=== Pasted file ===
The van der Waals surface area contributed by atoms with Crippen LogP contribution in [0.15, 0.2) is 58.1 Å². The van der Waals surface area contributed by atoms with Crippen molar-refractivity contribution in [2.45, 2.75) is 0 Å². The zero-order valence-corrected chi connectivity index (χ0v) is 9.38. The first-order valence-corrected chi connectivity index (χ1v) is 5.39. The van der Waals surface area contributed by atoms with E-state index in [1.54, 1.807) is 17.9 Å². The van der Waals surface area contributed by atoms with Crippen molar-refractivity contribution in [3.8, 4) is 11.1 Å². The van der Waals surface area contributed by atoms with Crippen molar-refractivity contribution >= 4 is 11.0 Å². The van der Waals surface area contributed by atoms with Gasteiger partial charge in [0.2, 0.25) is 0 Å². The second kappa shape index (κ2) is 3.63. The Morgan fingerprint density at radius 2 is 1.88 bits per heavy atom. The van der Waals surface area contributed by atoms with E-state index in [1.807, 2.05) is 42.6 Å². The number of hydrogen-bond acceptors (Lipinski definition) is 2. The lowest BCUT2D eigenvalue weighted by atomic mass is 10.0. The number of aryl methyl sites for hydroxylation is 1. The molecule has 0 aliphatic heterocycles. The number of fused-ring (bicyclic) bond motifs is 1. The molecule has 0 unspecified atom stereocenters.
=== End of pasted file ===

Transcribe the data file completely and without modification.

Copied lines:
The van der Waals surface area contributed by atoms with Crippen LogP contribution in [0.15, 0.2) is 58.1 Å². The van der Waals surface area contributed by atoms with Crippen molar-refractivity contribution in [2.45, 2.75) is 0 Å². The zero-order valence-corrected chi connectivity index (χ0v) is 9.38. The first-order valence-corrected chi connectivity index (χ1v) is 5.39. The van der Waals surface area contributed by atoms with E-state index in [1.54, 1.807) is 17.9 Å². The van der Waals surface area contributed by atoms with Crippen molar-refractivity contribution in [3.8, 4) is 11.1 Å². The van der Waals surface area contributed by atoms with Crippen molar-refractivity contribution >= 4 is 11.0 Å². The van der Waals surface area contributed by atoms with Gasteiger partial charge in [0.2, 0.25) is 0 Å². The second kappa shape index (κ2) is 3.63. The Morgan fingerprint density at radius 2 is 1.88 bits per heavy atom. The van der Waals surface area contributed by atoms with E-state index in [1.807, 2.05) is 42.6 Å². The number of hydrogen-bond acceptors (Lipinski definition) is 2. The lowest BCUT2D eigenvalue weighted by atomic mass is 10.0. The number of aryl methyl sites for hydroxylation is 1. The molecule has 0 aliphatic heterocycles. The number of fused-ring (bicyclic) bond motifs is 1. The molecule has 0 unspecified atom stereocenters.